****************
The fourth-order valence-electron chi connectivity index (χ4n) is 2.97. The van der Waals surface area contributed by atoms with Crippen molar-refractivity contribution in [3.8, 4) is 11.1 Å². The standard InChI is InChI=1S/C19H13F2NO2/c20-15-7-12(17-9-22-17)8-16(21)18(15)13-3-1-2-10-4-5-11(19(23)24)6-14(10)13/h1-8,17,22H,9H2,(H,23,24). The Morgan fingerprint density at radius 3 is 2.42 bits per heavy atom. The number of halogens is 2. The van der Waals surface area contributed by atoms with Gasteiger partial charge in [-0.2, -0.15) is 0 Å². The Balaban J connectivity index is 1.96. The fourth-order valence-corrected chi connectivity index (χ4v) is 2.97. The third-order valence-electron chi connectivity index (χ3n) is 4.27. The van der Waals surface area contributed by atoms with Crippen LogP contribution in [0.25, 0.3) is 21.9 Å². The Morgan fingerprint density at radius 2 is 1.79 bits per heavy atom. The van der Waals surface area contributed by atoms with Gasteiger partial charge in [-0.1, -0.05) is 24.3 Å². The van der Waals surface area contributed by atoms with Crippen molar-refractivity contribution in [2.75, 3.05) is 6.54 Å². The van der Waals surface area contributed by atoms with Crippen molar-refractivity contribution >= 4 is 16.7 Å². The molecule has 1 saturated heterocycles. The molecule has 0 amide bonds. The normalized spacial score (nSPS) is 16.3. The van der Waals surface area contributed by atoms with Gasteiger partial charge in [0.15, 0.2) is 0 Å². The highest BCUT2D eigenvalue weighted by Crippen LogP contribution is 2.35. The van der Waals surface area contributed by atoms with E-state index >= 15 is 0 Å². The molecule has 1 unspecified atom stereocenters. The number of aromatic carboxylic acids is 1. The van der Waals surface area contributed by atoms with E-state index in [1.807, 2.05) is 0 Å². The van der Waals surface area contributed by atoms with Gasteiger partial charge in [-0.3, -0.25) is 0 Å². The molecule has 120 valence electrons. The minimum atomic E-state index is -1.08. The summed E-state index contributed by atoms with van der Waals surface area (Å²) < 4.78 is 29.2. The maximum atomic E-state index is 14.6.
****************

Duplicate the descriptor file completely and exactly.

The fourth-order valence-electron chi connectivity index (χ4n) is 2.97. The van der Waals surface area contributed by atoms with Crippen molar-refractivity contribution in [3.8, 4) is 11.1 Å². The standard InChI is InChI=1S/C19H13F2NO2/c20-15-7-12(17-9-22-17)8-16(21)18(15)13-3-1-2-10-4-5-11(19(23)24)6-14(10)13/h1-8,17,22H,9H2,(H,23,24). The Morgan fingerprint density at radius 3 is 2.42 bits per heavy atom. The number of halogens is 2. The van der Waals surface area contributed by atoms with Gasteiger partial charge in [-0.2, -0.15) is 0 Å². The Balaban J connectivity index is 1.96. The fourth-order valence-corrected chi connectivity index (χ4v) is 2.97. The third-order valence-electron chi connectivity index (χ3n) is 4.27. The van der Waals surface area contributed by atoms with Crippen LogP contribution in [0.25, 0.3) is 21.9 Å². The Morgan fingerprint density at radius 2 is 1.79 bits per heavy atom. The van der Waals surface area contributed by atoms with Gasteiger partial charge in [-0.1, -0.05) is 24.3 Å². The van der Waals surface area contributed by atoms with Crippen molar-refractivity contribution in [2.75, 3.05) is 6.54 Å². The van der Waals surface area contributed by atoms with Crippen molar-refractivity contribution >= 4 is 16.7 Å². The molecule has 1 saturated heterocycles. The molecule has 0 amide bonds. The normalized spacial score (nSPS) is 16.3. The van der Waals surface area contributed by atoms with Gasteiger partial charge in [0.15, 0.2) is 0 Å². The highest BCUT2D eigenvalue weighted by Crippen LogP contribution is 2.35. The van der Waals surface area contributed by atoms with E-state index >= 15 is 0 Å². The molecule has 1 unspecified atom stereocenters. The number of aromatic carboxylic acids is 1. The van der Waals surface area contributed by atoms with E-state index in [1.807, 2.05) is 0 Å². The van der Waals surface area contributed by atoms with Gasteiger partial charge in [-0.3, -0.25) is 0 Å². The molecule has 120 valence electrons. The minimum atomic E-state index is -1.08. The summed E-state index contributed by atoms with van der Waals surface area (Å²) < 4.78 is 29.2. The maximum atomic E-state index is 14.6.